20. Keith Gustafson | | #20

    I have never had an insurance problem with a fireplace

    I have 2 fireplaces and want to put an insert in the downstairs one as if we lost power for and extended period, it would do a good job of heating the house. I have a stupid contemporary house so I do not want a brass ornate thing like this:
    http://www.wayfair.com/Napoleon-High-Country-Wood-Burning-Fireplace-Insert-NZ6000-NPN1385.html

    Which is expensive, but I will bet there are others that are cheaper that are real woodstoves, but can be run as he wishes, with the doors open, then closed afterwards. Worst thing about a fireplace is leaving the flue open all damn night

    I put top mounted dampers on my 2 chimneys, and they prevent drafts.

    Fireplaces are not a 'smart' 'green' idea, but comparing a modern designed thought out fireplace to an antique is not apples to apples.

    If I were to redesign my 2 foot by 8 foot 20 foot tall masonry monstrosity, I would have the masonry stop short of the roof and terminate with metalbestos or somesuch so as to not be such a thermal bypass, and of course built in makeup air

  21. Flitch Plate | | #21

    Don't make any plans or spend any money until you have read, cover to cover, the site: woodheat.org And then read it a second time.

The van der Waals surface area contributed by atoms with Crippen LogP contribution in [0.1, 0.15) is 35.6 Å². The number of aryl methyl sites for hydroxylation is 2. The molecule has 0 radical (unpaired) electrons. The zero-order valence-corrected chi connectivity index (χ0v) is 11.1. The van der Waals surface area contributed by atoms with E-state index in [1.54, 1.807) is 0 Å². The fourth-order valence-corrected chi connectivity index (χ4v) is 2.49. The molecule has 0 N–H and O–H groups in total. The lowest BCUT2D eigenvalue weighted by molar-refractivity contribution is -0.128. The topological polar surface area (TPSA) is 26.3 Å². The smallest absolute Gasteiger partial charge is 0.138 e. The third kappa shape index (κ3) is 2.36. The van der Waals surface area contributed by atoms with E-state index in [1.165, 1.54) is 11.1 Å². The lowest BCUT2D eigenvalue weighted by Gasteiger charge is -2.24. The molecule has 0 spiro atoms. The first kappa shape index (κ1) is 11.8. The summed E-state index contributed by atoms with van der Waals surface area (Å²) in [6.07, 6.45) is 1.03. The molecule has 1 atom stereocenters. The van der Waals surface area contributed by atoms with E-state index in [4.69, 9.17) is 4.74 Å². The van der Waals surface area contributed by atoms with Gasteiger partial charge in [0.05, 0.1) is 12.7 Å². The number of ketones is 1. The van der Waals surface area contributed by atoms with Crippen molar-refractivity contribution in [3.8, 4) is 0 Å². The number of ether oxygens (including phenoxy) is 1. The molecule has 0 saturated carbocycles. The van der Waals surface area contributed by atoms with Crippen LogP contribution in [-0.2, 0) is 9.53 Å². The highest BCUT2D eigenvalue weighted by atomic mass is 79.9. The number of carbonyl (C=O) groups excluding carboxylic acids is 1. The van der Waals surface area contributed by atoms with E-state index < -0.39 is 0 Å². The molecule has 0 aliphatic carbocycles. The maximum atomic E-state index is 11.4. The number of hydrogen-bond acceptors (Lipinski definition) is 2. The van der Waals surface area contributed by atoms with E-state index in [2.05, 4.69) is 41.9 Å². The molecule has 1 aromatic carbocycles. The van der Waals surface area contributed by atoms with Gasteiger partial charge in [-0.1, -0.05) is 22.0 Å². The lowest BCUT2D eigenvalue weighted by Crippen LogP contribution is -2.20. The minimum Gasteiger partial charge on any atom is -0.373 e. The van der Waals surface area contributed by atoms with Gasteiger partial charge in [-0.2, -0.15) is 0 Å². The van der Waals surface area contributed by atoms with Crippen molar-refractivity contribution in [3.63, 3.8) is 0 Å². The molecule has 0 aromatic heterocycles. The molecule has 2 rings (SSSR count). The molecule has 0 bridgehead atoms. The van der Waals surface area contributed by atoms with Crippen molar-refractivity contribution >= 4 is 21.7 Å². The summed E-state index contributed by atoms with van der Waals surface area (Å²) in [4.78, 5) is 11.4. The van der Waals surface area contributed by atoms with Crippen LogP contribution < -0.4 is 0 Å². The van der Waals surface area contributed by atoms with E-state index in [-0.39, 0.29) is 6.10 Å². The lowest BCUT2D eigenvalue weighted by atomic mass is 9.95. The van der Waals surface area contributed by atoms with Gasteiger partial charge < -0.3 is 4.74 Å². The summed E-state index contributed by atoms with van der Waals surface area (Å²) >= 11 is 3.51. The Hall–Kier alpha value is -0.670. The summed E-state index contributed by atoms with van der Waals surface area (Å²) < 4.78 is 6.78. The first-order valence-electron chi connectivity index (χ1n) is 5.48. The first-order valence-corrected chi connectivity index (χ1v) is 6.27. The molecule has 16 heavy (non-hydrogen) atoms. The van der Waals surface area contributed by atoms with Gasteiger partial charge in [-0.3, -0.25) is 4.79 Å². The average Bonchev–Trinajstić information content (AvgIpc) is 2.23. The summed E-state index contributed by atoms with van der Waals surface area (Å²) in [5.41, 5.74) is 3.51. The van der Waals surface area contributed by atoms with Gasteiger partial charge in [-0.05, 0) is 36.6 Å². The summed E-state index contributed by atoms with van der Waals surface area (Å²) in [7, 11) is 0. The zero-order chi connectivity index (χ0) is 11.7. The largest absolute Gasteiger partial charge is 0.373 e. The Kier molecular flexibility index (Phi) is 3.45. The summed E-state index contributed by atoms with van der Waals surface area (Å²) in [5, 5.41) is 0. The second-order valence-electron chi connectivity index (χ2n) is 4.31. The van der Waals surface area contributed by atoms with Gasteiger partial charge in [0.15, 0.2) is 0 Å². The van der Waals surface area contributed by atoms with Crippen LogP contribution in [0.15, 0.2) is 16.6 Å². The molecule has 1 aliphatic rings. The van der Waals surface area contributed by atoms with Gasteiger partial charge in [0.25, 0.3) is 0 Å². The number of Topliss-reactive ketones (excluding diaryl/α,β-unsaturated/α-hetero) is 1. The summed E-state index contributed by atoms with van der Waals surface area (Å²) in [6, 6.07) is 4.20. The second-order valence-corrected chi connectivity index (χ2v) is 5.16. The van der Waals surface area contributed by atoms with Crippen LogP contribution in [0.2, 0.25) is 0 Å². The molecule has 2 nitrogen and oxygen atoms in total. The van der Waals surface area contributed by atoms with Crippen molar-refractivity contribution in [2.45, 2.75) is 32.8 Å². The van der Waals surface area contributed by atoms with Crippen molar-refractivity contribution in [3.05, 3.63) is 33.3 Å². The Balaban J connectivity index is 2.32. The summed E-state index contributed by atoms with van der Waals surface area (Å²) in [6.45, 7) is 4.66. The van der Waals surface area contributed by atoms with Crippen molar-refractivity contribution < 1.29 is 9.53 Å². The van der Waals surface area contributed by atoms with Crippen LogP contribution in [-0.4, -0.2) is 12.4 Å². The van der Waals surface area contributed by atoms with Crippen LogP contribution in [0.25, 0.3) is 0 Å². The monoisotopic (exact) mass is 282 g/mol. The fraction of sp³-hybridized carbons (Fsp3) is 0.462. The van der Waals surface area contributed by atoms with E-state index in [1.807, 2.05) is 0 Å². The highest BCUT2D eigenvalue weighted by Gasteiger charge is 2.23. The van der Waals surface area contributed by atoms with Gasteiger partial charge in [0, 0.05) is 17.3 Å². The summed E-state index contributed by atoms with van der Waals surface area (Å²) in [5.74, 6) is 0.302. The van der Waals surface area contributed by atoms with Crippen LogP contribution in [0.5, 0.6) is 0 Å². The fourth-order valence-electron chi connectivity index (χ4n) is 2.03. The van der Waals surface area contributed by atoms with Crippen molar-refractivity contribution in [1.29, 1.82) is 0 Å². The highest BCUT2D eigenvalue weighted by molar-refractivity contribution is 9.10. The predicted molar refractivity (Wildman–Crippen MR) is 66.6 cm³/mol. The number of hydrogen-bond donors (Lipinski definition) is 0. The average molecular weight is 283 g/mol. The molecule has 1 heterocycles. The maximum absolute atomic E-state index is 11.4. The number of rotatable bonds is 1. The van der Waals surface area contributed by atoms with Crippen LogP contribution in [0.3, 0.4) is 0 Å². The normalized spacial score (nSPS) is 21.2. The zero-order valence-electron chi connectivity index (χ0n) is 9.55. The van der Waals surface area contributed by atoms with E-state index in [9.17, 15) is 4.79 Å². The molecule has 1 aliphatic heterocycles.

22. Brian Carter | | #22

    There are dampers that can be attached to the top of the chimney and provide a gasketed, airtight seal. They operate by a cable which comes down the chimney and is grasped inside the fireplace. The seal is good, but the air column in the closed chimney can develop a circulation pattern that brings cold air down into the room if the doors are open, and at any rate cools the masonry. But, this is certainly the case with any masonry chimney regardless of how it's closed. A Metalbestos or similar pipe is a slightly better option, but the size required to vent an open fireplace still puts a big hole in the roof.

  23. Stephen E | | #23

    I hope someday open fireplaces in new buildings will be outlawed. They give wood heating a bad rep by polluting, raising heat cost and safety issues.

  24. Expert Member
    Malcolm Taylor | | #24

    S E. What about outside fireplaces or fire pits? Where do you stand on campfires?

  25. Flitch Plate | | #25

    Fireplaces and woodstoves are only a problem if installed incorrectly and not looked after. For most people, the aesthetic and nostalgia purposes of having a fireplace and/or a woodstove is just exactly that: so it can be looked after. Now a days, technologies and experience enables us to have efficient (adding, not losing heat), clean and aesthetic stoves and fireplaces. That just wasn't true in the past.

    Creosote build-up is a sign of either improper chimney placement or a badly operated unit, or both. I find that usually folks who don't like stoves and fireplaces don't know much about them and rely on a bad experience with lousy installations. Creosote is why old stove/fireplace designs and dirty chimneys/flues can be dangerous.